Naming Patterns–Aliases

Research challenges include the ability to recognize your ancestor when you encounter him in the records. Aliases and alternative names may be used by the record clerk–forms you are not familiar with. Let me introduce you to a couple of articles written a while back that will give you some insight into early naming practices. So your eye  will not glide right over your ancestor without stopping.

Francis Leeson, “Aliases,” Genealogists Magazine 15 (1968): 594-99.

“Alternative Surnames,” National Index of Parish Registers I (1968): 92-96.

Leeson solicited examples of aliases and their uses in past issues of the Genealogists Magazine and garnered this information to share with readers:

  1. Female Aliases–legal naming patterns used to identify married women in records. The term used more recently is nee before the maiden surname.
    Buried: Treleven alias Sanders, Judith of Stratton.
    Judith Jordan (or Call) married 1) John Sanders of Stratton and 2) Sylvester Treleaven.
  2. Step or Adoptive Aliases–A child whose father died early may link his step-father’s name to his surname with alias to make his identity clear. Example supplied by Donald Lines Jacobus, The American Genealogist X, p. 1.
  3. Illegitimacy Aliases–examples of the child using his father’s name in life with his mother’s name as an alias, but at burial he is buried with his mother’s name and the alias is his father’s name. Or any combination of the two names throughout his life.
  4. Distinguishing Aliases–nicknames and alternative surnames could be used to identify persons with common names like “John Jones, seaman otherwise Black and Blue.” Or Courtney alias Selly for the baptisms of children in an area where Courtney was a common name.
  5. Status Aliases–Names assumed when marrying into a well-known or powerful family, or one with noble status. Thomas Writh who became Sir Thomas Wriothesley in the reign of King John. Such names may indicate an inheritance through a more important family.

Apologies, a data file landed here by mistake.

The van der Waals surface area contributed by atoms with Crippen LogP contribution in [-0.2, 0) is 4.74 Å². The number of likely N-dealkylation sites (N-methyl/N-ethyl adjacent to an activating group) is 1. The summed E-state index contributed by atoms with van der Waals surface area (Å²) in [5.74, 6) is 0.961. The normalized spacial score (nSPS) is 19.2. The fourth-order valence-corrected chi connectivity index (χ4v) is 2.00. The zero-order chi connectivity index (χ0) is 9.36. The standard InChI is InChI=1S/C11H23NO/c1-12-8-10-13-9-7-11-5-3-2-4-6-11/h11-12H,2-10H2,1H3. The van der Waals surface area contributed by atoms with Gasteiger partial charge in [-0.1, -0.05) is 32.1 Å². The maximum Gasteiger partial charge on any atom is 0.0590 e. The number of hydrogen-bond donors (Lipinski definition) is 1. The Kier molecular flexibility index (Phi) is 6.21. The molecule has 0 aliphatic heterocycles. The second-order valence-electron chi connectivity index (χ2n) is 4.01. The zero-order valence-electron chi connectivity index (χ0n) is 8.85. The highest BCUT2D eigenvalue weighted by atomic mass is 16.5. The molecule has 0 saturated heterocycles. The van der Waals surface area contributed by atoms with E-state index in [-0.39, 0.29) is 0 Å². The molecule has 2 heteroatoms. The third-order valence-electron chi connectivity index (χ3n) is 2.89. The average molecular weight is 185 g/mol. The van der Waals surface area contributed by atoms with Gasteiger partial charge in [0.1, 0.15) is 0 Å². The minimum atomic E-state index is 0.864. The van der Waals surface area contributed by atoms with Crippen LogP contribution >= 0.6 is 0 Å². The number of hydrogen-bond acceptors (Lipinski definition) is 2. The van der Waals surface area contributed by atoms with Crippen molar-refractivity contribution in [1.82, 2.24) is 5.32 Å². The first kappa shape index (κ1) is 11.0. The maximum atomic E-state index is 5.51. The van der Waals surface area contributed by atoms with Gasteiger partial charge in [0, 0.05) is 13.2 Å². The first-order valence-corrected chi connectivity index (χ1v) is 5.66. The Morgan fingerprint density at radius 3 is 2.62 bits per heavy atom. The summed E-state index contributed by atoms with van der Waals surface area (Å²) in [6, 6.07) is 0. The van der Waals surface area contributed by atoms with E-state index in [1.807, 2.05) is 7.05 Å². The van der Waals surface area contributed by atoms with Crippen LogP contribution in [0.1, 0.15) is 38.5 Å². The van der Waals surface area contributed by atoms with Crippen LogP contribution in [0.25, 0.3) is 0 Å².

6. Disguising Aliases–used by Catholic students studying abroad during penal times. The printed volumes of the Catholic Record Society include many such instances. These aliases are perpetuated when fugitive priests come into England. Example: Robert Rookwood alias Rawley. [Actually, Catholic families were allowed to assume the alias of the nearest related Protestant family that would inherit in the normal course of events. Since Justice is blind, the Protestant name protected the Catholic members of the family from confiscation of property, prison, and even death. Example: “alias Blackett” put identity with the Protestant part of the family–Blackett AE]

Many other examples are given in the articles without assigning an origin or  reason.

Records extracted for the International Genealogical Index (IGI) retained the alias in the Index so you can follow the families more easily. The IGI is available on http://FamilySearch.org under Genealogies.

Your favorite British genealogist, Arlene Eakle http://arleneeakle.com

PS Today we have a new baby boy in our family–Ryker Russon,  6 lbs 13 oz born 31 January 2017 in Logan Utah to Colton and Harley Russon. Congratulations!

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